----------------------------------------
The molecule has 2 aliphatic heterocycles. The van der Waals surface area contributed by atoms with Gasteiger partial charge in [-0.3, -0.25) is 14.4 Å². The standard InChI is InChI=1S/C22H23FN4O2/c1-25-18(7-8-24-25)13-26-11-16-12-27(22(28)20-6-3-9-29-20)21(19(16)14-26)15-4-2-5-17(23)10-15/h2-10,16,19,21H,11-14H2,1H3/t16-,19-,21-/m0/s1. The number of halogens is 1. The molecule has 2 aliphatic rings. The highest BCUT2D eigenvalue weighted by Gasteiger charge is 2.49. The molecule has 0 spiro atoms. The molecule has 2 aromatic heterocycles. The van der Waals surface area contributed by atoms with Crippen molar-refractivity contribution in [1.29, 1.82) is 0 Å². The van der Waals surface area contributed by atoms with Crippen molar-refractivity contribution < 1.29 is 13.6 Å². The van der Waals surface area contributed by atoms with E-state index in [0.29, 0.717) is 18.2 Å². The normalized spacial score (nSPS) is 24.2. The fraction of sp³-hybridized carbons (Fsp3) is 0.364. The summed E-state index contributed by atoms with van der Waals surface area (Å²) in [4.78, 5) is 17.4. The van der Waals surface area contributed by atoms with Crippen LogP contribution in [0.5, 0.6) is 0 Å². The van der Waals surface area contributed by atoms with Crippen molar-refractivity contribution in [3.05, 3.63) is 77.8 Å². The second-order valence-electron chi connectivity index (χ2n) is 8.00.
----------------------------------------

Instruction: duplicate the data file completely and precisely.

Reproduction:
The molecule has 2 aliphatic heterocycles. The van der Waals surface area contributed by atoms with Gasteiger partial charge in [-0.3, -0.25) is 14.4 Å². The standard InChI is InChI=1S/C22H23FN4O2/c1-25-18(7-8-24-25)13-26-11-16-12-27(22(28)20-6-3-9-29-20)21(19(16)14-26)15-4-2-5-17(23)10-15/h2-10,16,19,21H,11-14H2,1H3/t16-,19-,21-/m0/s1. The number of halogens is 1. The molecule has 2 aliphatic rings. The highest BCUT2D eigenvalue weighted by Gasteiger charge is 2.49. The molecule has 0 spiro atoms. The molecule has 2 aromatic heterocycles. The van der Waals surface area contributed by atoms with Crippen molar-refractivity contribution in [1.29, 1.82) is 0 Å². The van der Waals surface area contributed by atoms with Crippen molar-refractivity contribution < 1.29 is 13.6 Å². The van der Waals surface area contributed by atoms with E-state index in [0.29, 0.717) is 18.2 Å². The normalized spacial score (nSPS) is 24.2. The fraction of sp³-hybridized carbons (Fsp3) is 0.364. The summed E-state index contributed by atoms with van der Waals surface area (Å²) in [4.78, 5) is 17.4. The van der Waals surface area contributed by atoms with Crippen LogP contribution in [0.5, 0.6) is 0 Å². The van der Waals surface area contributed by atoms with Crippen molar-refractivity contribution in [3.05, 3.63) is 77.8 Å². The second-order valence-electron chi connectivity index (χ2n) is 8.00.